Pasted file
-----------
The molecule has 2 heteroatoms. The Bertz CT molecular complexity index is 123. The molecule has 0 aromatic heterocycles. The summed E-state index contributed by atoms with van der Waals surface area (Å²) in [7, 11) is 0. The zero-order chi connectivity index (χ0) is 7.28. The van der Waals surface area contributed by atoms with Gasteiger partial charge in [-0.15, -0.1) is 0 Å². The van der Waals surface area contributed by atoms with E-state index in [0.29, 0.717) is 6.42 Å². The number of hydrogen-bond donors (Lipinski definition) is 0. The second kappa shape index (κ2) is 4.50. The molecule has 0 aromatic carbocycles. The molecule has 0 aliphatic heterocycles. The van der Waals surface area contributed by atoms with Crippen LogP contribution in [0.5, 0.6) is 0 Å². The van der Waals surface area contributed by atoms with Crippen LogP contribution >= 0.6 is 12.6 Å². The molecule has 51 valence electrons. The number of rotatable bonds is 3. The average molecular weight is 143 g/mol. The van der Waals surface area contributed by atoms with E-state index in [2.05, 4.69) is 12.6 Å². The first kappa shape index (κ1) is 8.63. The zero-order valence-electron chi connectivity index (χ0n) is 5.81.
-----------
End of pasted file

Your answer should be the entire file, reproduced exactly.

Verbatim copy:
The molecule has 2 heteroatoms. The Bertz CT molecular complexity index is 123. The molecule has 0 aromatic heterocycles. The summed E-state index contributed by atoms with van der Waals surface area (Å²) in [7, 11) is 0. The zero-order chi connectivity index (χ0) is 7.28. The van der Waals surface area contributed by atoms with Gasteiger partial charge in [-0.15, -0.1) is 0 Å². The van der Waals surface area contributed by atoms with E-state index in [0.29, 0.717) is 6.42 Å². The number of hydrogen-bond donors (Lipinski definition) is 0. The second kappa shape index (κ2) is 4.50. The molecule has 0 aromatic carbocycles. The molecule has 0 aliphatic heterocycles. The van der Waals surface area contributed by atoms with Crippen LogP contribution in [0.5, 0.6) is 0 Å². The van der Waals surface area contributed by atoms with Crippen LogP contribution >= 0.6 is 12.6 Å². The molecule has 51 valence electrons. The number of rotatable bonds is 3. The average molecular weight is 143 g/mol. The van der Waals surface area contributed by atoms with E-state index in [2.05, 4.69) is 12.6 Å². The first kappa shape index (κ1) is 8.63. The zero-order valence-electron chi connectivity index (χ0n) is 5.81.